I don’t speak any English, but I quote from the English speakers copiously. They’ve said such staring things; I don’t wonder they take notice of what I write down. It’s English, what I write, and so they understand it, even admire it. English is an athletic language and athleticism has been considered admirable, of an erotic fascination, for thousands of years. I don’t think English itself has been around for thousands of years. From what I understand, it’s a young language and its youth is the source of its vigor and appetite. I wish that I had learned English, on the playground, that’s the place to learn a language, or in bed, that’s the other, but I never fell in with the right groups, and now it’s too late. When I go to playgrounds I am ignored, the children won’t teach me, but I enjoy the smell of tar and cedar and rubber and cold or hot metal and I enjoy sitting on benches, breathing the smells and watching the children, so I go to the playgrounds; I go to the playgrounds instead of scouring indoor sectors—restaurants, gyms, and shopping centers—for an English-speaking lover to take to my bed. I cannot pick an English-speaking lover from amongst the children on the playground; it is not permissible. I cannot take a child to my bed. To my home perhaps, that is permissible, for grape jelly and crackers and an exchange of lessons—the child would teach me English and I would teach the child how to stuff and roast a chicken—but children are not taken to bed in the English language, as English-speaking lovers. No, they are tucked into bed; they are brushed and scrubbed and then tucked into bed, by English-speakers who hush the children jealously. It’s just as well I don’t speak English. I am more classically disposed and prefer quotation to direct speech. Quotation is authorized and direct speech is plagiary. I do believe in the rule of law. I do believe in the orthogonal frame of the jungle gym, the children crawling over and through it, opening their mouths up wide, emitting sounds too high for my ears to register, and so I put the writing tablet on my thighs and transcribe vibrations which are hardly English, an English speaker could not read them, although the parents might see a family resemblance and warn their children to keep their mouths closed, touch nothing, remember the word that means I was sent for you, you can come with me, I will get you there safely.
The human body is not a good place to store things, not if you want the things to keep. If you want the things to spoil, then, fine, put them in the human body. Put a head of lettuce in your body. It will wilt in the heat. The cellulose will turn to slime. If your mother says, “I’m making salad,” and you want to stop her, you want to stop your mother from making salad, run to the kitchen. Take the head of lettuce. Put it in your body. It will not keep. There will be no salad. Inside the human body it is wet and hot. It is wet and hot, but not so wet, not so hot, that it will blanch the green beans your mother stemmed to toss with lettuce in the salad. The green beans will not blanch in your body. They will go soft and slick and brown along the seams and leak slime from their wounded tips. The mushrooms will grow cowls, quick cowls of silty brown mucus. They will shrink. “No salad,” your mother will say, not sadly. She doesn’t really want salad. No mother wants salad. Why should the mothers be compelled to eat salad? They have the teeth for steaks just like everyone else. Run out and buy your mother a steak, very fresh, very cold meat on ice under glass. Ice and glass and crisp air—that is how to keep a steak from spoiling. It is too bad your brain is in your body. Brains should be kept like steaks, on ice, under glass, or like celluloid, in salt mines, or like cabbages, in cellars. Brains should be cool and dry at all times. Brains are dense like cabbages, gilled like mushrooms, lobed like grapefruits, layered like lettuces; they are made of meat, like steaks. In the wrong conditions, they brown, they soften, they ooze, they stink, they shrink, they spoil. Your body is the wrong conditions for your brain. It doesn’t help to cool your skull, to strap frozen peas around your skull. Inside your skull, it’s hot. When your breath comes out it’s hot. Your breath is always hot. It smells like decay. What do you expect given the conditions? What can you do? Chew ice? There were years when your mother chewed ice. She sat in her room in the dark chewing ice. She only left the room to refill the ice trays. She kept the door locked. You had to stand in the hedge and look through her window to make sure she was alive, but even then you couldn’t be sure. She could have been dead but not yet decomposed. She looked dead but intact, unmoving. Now she looks alive because she is always moving, opening and closing drawers, pacing from room to room, rubbing her hands on her thighs, rubbing her hands on her arms, shifting her weight from foot to foot, twisting her hands with her hands; she never stops moving. Her body looks intact, but inside, she has decomposed. Everything has softened. What can you expect given the conditions? It takes more than chewing ice. Your mother’s poor brain, in that heat, that wet heat—nothing will help. The ice didn’t help. Even her bones have gone soft. You can tear her skin with your nails. You can wad her up, make a ball. You need to wad her up. You need to make her stop. She’s always moving. Her skin is always wet. She seeps from the head, from the lap. Why did you think your mother would keep? Her hands felt cool, but her breath was hot. It stank. The salads didn’t help. What did your mother want? She removed you from her body before you could rot. She left her brain inside her body. She knew it wouldn’t keep. You should have taken it out of her. You should have taken her apart. Even now, the parts of you are spoiling in your body. Who will take you apart? You need to ask. You need to find someone and say, “This is what I want.” It is too late for your mother. No one can save her. There are no salvageable parts. She has gone too soft. Wad her up. Make her small. Take the ball of your mother in your arms. Put your mother inside your body. Let her rot.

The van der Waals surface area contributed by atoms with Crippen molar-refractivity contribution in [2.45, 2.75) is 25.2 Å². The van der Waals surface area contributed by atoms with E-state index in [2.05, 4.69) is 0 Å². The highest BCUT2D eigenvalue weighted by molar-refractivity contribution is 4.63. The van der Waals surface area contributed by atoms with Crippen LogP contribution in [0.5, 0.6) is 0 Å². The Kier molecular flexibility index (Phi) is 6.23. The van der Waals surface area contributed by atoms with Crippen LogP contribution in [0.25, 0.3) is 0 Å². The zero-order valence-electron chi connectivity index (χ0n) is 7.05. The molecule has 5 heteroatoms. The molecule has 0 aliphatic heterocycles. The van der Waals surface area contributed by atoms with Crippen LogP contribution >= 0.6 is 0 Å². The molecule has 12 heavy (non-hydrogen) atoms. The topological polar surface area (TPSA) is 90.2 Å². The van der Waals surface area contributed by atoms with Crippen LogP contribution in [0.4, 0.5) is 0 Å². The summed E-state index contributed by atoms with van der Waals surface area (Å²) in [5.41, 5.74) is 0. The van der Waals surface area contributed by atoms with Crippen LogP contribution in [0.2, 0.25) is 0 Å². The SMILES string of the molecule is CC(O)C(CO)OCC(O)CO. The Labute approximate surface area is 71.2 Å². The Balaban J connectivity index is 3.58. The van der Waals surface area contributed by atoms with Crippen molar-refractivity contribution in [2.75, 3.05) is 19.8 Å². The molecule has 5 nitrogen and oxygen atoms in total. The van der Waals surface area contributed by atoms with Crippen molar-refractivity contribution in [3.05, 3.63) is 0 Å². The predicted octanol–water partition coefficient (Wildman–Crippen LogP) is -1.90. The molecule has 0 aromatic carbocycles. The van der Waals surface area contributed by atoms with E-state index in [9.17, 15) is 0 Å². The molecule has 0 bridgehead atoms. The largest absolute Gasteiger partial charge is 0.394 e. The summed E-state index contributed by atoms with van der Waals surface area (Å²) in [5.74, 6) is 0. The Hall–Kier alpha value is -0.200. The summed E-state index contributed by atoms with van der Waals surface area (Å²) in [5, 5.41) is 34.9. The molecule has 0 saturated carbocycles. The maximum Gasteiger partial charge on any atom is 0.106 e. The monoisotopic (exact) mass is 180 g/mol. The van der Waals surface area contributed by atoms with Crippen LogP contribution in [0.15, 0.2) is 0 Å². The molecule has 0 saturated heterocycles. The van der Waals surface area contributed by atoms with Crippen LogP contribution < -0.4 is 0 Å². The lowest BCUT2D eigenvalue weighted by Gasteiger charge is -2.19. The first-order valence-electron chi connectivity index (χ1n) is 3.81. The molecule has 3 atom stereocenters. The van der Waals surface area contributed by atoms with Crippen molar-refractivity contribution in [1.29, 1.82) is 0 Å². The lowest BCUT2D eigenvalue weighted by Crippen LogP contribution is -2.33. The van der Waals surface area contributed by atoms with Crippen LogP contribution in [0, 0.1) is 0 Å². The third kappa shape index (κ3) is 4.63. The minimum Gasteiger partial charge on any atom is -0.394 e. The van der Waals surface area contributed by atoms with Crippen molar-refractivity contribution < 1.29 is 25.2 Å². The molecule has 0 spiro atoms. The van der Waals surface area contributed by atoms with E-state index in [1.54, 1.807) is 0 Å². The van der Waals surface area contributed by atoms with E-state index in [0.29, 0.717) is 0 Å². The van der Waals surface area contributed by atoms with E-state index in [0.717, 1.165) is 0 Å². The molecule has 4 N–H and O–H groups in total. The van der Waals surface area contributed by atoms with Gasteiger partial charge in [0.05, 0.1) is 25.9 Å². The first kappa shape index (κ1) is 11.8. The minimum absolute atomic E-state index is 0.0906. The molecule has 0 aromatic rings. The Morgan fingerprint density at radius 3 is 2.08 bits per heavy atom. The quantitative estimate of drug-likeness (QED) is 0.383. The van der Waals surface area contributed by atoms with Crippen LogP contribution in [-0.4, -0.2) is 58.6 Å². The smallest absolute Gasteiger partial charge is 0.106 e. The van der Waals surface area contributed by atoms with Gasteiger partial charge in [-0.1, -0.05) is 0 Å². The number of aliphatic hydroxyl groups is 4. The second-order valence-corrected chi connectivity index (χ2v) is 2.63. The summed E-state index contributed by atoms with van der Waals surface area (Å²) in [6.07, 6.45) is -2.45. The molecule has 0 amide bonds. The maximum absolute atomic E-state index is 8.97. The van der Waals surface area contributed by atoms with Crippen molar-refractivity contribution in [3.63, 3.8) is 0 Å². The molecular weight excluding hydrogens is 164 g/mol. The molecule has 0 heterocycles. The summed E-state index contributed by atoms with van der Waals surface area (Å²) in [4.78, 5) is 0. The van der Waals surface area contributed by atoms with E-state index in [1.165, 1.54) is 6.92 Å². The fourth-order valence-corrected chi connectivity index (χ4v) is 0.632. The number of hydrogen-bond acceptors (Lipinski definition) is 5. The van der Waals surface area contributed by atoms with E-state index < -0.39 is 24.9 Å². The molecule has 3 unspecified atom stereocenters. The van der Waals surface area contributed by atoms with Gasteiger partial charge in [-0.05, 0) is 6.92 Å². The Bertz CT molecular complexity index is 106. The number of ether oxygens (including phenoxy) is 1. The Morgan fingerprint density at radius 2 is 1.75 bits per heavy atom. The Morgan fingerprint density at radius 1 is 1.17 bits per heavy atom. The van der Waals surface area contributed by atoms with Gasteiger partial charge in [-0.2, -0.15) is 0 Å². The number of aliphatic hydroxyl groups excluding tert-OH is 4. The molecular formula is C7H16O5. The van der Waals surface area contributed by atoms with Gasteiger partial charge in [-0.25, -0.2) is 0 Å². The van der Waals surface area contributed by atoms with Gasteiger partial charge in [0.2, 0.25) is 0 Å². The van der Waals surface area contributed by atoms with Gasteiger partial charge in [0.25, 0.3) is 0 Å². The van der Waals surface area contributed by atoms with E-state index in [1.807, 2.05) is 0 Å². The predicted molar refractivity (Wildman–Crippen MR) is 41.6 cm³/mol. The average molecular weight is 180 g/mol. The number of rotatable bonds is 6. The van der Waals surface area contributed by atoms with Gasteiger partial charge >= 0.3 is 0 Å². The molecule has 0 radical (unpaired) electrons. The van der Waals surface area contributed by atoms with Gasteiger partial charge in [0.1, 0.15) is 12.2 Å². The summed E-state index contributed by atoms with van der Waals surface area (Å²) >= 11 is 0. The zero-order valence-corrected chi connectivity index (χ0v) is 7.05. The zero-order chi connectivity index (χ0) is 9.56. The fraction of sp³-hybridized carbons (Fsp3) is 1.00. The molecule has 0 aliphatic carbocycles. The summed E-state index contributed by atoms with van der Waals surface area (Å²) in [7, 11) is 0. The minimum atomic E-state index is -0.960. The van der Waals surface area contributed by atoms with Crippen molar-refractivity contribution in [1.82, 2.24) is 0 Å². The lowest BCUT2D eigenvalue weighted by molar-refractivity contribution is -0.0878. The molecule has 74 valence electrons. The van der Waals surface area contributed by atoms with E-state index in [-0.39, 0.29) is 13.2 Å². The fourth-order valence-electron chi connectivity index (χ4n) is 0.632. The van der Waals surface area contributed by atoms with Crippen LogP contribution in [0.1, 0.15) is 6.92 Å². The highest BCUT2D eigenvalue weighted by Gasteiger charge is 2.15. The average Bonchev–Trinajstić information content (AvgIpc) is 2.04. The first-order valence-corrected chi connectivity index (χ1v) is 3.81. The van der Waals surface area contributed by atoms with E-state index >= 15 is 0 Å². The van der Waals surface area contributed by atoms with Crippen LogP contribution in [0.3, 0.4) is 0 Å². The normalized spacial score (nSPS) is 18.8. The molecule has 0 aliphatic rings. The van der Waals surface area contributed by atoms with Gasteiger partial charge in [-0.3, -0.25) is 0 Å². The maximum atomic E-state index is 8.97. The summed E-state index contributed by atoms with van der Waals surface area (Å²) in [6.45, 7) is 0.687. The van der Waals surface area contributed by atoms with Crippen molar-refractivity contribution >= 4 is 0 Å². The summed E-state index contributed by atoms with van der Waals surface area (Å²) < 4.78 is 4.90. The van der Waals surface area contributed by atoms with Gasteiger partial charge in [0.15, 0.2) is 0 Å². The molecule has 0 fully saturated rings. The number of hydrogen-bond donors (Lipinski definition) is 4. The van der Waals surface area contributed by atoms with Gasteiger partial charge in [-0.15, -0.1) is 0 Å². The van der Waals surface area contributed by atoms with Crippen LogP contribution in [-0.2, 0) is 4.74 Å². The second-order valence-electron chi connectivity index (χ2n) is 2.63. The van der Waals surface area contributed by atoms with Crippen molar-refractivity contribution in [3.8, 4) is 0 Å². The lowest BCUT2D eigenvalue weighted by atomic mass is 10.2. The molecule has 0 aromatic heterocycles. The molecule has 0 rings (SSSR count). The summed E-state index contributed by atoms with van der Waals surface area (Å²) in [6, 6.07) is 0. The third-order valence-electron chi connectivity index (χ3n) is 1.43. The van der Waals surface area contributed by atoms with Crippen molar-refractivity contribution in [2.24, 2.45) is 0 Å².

ABOUT THE AUTHOR
Joanna Ruocco co-edits Birkensnake, a fiction journal, with Brian Conn. She is the author of The Mothering Coven (Ellipsis Press), Man’s Companions (Tarpaulin Sky Press), A Compendium of Domestic Incidents (Noemi Press), and Another Governess / The Least Blacksmith: A Diptych (FC2). Toni Jones, her more athletic alter ego, just released her first novel, No Secrets in Spandex (Crimson Romance).
First published in 3:AM Magazine: Thursday, June 6th, 2013.